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Buteos, Buzzards and Hawks (What’s the Difference?)

In the realm of birdwatching and ornithology, the terms “buteos,” “buzzards,” and “hawks” are often sources of confusion. Birds like the Red-tailed Hawk, Cooper’s Hawk, Swainson’s Hawk, and the Rough-legged Hawk frequently find themselves at the center of this terminological mix-up.

Most people see the word “hawk” in a name and immediately think it’s a hawk, and they’re not wrong. However, there’s a bit more to it than that. This article seeks to demystify these terms, explaining why these birds are sometimes called buzzards, though they are commonly referred to as hawks, and why ‘hawk’ is part of their common names.

Are Buteos Actually Buzzards?

The distinction between buteos and buzzards hinges largely on geographical terminology. In Europe, ‘buzzard’ commonly refers to birds known as ‘buteos’ in the United States. This is akin to how ‘chips’ in the UK are ‘french fries’ in the US. Thus, a bird known as a ‘hawk’ in North America could be called a ‘buzzard’ in Europe.

In the United States, ‘buzzard’ is often incorrectly used interchangeably with ‘vulture.’ However, there are only three vulture species in the U.S.: the Turkey Vulture, the Black Vulture, and the California Condor. Notably, none of these are buteos or closely related to the Old World buzzards.

black vultures
3 black vultures (commonly called buzzards, but are not buteos) | credit: birdfeederhub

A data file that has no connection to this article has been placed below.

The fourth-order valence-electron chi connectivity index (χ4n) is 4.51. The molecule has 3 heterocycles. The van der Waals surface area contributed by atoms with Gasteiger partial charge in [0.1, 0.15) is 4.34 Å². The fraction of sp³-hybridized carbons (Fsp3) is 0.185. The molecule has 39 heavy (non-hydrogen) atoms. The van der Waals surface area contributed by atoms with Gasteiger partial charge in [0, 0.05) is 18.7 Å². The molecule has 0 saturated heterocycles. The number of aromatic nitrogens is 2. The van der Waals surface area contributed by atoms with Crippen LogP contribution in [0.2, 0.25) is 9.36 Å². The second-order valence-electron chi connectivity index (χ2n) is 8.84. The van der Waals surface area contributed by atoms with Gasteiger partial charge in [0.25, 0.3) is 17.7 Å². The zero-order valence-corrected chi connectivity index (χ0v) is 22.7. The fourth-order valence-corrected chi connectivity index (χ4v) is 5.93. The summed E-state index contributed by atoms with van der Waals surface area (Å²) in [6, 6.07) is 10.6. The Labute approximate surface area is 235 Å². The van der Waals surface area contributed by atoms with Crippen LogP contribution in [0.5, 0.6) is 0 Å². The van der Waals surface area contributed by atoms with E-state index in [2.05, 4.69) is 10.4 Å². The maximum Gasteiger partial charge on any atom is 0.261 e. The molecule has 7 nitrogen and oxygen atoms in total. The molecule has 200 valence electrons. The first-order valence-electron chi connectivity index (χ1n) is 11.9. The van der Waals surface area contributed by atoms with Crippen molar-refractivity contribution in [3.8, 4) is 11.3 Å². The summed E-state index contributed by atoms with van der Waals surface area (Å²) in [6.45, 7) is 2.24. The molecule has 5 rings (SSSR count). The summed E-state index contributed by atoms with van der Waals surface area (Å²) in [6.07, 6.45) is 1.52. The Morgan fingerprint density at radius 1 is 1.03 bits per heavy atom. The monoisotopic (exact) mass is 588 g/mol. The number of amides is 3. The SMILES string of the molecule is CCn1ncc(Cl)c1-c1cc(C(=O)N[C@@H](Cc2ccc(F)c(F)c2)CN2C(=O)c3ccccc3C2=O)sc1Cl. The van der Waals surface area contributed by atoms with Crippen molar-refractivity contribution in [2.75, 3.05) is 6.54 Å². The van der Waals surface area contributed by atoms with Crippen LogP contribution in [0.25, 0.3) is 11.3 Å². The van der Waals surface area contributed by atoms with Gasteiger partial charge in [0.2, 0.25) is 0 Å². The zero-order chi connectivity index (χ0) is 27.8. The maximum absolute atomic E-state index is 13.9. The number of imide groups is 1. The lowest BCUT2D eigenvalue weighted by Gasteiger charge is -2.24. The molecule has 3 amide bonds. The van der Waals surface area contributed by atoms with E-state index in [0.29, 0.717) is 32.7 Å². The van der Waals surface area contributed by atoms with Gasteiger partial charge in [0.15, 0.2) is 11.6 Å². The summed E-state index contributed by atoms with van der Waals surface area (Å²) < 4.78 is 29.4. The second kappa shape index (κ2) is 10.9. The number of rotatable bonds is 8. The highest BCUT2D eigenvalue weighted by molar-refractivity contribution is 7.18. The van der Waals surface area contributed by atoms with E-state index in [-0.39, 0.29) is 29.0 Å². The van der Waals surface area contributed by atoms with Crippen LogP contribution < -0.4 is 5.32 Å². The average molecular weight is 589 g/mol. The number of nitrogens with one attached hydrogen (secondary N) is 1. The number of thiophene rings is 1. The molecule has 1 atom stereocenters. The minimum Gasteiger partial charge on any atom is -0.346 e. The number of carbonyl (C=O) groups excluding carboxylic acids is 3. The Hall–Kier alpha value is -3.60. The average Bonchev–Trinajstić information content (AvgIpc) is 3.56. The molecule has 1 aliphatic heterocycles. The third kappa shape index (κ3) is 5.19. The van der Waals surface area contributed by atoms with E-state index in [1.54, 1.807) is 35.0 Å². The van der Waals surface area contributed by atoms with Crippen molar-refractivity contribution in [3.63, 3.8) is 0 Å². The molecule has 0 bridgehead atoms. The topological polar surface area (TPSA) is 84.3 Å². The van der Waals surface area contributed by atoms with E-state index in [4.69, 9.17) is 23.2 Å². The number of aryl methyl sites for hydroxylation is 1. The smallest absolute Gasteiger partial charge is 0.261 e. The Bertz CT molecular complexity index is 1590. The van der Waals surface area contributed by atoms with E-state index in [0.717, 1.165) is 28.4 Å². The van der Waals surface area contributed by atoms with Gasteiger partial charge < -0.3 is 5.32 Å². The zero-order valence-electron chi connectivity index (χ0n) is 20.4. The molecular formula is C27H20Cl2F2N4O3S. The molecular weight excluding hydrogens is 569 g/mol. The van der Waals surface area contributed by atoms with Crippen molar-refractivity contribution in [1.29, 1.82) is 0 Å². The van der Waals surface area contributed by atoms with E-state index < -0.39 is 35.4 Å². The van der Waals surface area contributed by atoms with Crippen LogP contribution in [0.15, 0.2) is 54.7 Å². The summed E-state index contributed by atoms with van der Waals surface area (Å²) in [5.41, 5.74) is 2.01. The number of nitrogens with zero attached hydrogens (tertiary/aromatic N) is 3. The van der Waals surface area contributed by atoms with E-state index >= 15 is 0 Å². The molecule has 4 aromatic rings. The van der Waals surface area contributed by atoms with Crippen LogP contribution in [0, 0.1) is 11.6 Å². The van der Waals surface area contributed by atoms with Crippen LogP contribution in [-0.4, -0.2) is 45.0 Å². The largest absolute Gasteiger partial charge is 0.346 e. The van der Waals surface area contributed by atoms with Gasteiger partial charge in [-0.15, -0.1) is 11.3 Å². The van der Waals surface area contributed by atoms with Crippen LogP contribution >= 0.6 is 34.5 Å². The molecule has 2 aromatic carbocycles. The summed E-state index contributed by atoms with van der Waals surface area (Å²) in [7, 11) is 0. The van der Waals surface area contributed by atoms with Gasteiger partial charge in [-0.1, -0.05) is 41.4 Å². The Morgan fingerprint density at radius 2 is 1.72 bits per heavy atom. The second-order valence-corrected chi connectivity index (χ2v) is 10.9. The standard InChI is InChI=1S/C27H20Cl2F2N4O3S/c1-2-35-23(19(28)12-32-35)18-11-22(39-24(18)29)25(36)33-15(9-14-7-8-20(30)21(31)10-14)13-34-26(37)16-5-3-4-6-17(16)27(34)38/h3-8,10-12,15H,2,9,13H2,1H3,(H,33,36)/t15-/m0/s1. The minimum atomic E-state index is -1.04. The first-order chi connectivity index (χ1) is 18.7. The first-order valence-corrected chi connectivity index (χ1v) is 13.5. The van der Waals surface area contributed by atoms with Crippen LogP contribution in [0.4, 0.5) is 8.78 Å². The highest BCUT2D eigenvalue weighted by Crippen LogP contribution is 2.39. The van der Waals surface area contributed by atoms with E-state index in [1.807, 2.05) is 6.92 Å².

Buteos in the U.S., characterized by their broad wings and sturdy bodies, are indeed a type of hawk. Notable examples include the Red-tailed Hawk, the Broad-winged Hawk, and the Rough-legged Hawk. These birds, though technically buteos, are widely known as hawks in birdwatching and ornithological circles.

Buteo Hawks: Understanding Their Place in the Buzzard Family

A buteo is a type of hawk known for its broad wings and robust body, making it well-suited for soaring. Buteos form a subgroup within the larger hawk family.

Their classification as buteos, and subsequently in the buzzard family in Europe, is due to their shared physical traits and behaviors. In Europe, these birds are referred to as buzzards, aligning with their classification in the Accipitridae family, which includes true hawks, eagles, and kites.

The Evolution of Bird Terminology: Old World vs. New World

The divergence in bird terminology between the Old World and the New World likely stemmed from the era of exploration and colonization. As European naturalists encountered new bird species in the Americas, they applied familiar names to these unfamiliar birds, leading to some persistent naming conventions.

Red-tailed Hawks: Hawks or Buzzards?

red tailed hawk in forest
credit: Jill Rogan

Experienced birders, particularly those with a European ornithological background, might refer to Red-tailed Hawks as buzzards. This perspective, rooted in European bird classification traditions, isn’t incorrect but reflects a different naming convention. In America, the term ‘hawk’ is more commonly used for these birds, consistent with regional ornithological practices.

Cultural and Regional Differences in Bird Naming

The variation in bird names across different regions underscores the cultural and regional influences on ornithological terminology. Recognizing these differences is vital for global communication in birdwatching and ornithological studies, adding depth and diversity to the field.


The terms buteos, buzzards, and hawks, while often used interchangeably, reflect distinct regional and cultural differences in bird naming. Understanding these differences clarifies the confusion and fosters a deeper appreciation of bird nomenclature’s diversity. Regardless of whether they’re called a buteo, a buzzard, or a hawk, these birds remain a source of fascination and wonder for birdwatchers globally.

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